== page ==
Bad breath dates back to the days of mummies

If you think halitosis is something new, think again. Bad breath has been around for ages, and researchers are only now beginning to understand just how long. For example, researchers from the University of Western Ontario in Canada recently examined the mummified corpse of a young man from Egypt who died around 2,100 years ago. To their surprise, they discovered that this man’s life may have been cut short not by a plague or some other cause that people usually think of when they think about the days of the pharaohs. Rather, his death was likely due to his mouthful of cavities.

According to the researchers, the man was in such poor dental health that infections in his mouth caused by oral problems may have lead to his demise (and likely some terrible halitosis). If only alcohol-free mouthwash and oral care probiotics had been available in ancient times – then he might have survived.

A long history of halitosis

Yahoo! News reported on the findings, which showed that the man had, in fact, visited an ancient dentist who tried to pack his cavities using linen dipped in fig juice or cedar oil.

“The dental treatment, filling a large inter-proximal cavity [a cavity between two teeth] with a protective, likely medicine-laden, barrier is a unique example of dental intervention in ancient Egypt,” said the study’s authors.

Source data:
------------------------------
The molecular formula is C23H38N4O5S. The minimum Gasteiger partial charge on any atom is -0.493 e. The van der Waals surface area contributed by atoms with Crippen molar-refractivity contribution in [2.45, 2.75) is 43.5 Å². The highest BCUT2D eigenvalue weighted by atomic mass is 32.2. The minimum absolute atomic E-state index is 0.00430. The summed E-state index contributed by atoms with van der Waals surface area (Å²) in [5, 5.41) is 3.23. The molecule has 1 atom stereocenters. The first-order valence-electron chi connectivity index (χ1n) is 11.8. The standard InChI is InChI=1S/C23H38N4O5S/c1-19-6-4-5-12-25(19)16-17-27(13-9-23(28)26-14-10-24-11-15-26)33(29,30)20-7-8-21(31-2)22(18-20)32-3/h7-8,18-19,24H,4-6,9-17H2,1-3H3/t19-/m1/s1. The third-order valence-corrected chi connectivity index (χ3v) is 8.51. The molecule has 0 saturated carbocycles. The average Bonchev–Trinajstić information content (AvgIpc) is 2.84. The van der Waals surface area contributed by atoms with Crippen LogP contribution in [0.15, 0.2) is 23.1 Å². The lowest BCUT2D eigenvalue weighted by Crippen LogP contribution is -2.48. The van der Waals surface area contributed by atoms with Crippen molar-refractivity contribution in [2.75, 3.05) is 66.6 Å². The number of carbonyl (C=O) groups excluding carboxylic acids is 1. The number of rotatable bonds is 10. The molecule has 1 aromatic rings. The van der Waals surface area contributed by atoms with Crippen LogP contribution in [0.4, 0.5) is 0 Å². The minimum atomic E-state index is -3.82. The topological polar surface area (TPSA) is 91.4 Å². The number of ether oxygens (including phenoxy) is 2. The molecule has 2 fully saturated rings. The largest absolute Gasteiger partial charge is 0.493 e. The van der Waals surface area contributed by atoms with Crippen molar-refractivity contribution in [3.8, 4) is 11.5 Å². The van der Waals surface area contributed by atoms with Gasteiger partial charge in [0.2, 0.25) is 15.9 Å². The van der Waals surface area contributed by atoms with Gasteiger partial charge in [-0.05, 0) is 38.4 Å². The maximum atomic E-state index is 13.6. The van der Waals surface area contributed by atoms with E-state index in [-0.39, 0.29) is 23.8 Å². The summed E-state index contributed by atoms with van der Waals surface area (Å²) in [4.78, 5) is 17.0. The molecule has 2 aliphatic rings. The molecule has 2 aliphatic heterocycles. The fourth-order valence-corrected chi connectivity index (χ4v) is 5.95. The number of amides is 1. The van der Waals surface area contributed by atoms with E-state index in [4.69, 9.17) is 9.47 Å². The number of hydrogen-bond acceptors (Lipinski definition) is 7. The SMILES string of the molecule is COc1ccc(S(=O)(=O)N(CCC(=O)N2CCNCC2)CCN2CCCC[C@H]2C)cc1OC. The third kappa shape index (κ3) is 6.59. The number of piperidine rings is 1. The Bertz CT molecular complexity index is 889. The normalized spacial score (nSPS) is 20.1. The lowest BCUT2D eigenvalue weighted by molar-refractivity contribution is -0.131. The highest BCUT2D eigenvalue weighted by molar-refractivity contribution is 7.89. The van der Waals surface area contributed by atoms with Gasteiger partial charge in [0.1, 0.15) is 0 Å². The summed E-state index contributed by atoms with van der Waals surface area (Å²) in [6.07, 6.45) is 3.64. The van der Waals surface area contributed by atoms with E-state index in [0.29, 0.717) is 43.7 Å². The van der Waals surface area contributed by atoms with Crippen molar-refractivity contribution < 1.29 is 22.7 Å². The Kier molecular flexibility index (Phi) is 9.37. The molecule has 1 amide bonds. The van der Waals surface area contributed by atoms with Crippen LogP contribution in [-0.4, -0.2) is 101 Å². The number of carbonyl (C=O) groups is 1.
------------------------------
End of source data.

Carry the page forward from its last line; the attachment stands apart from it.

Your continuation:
While this may have helped, the man still succumbed to dental infections a few weeks later. With that much tooth decay, his breath truly must have been terrible. Tooth decay and gum disease are signs of increased bacteria in the mouth, which leads to halitosis.

Bad breath has been around since the dawn of time, and people have been searching for ways to get rid of halitosis for just as long. For example, Smell Well reports that the Hebrew Talmud mentions a bad breath cure that involves dough water, olive oil and salt. Furthermore, the ancient text also recommends holding a pepper between your teeth to eliminate bad breath.

While these “cures” are certainly interesting, none of them are truly effective. Even to this day, people recommend a barrage of herbs and foods to get rid of halitosis, but none of these offer long-term solutions. The best way to banish bad breath is to use specialty breath fresheners like alcohol-free mouthwash.

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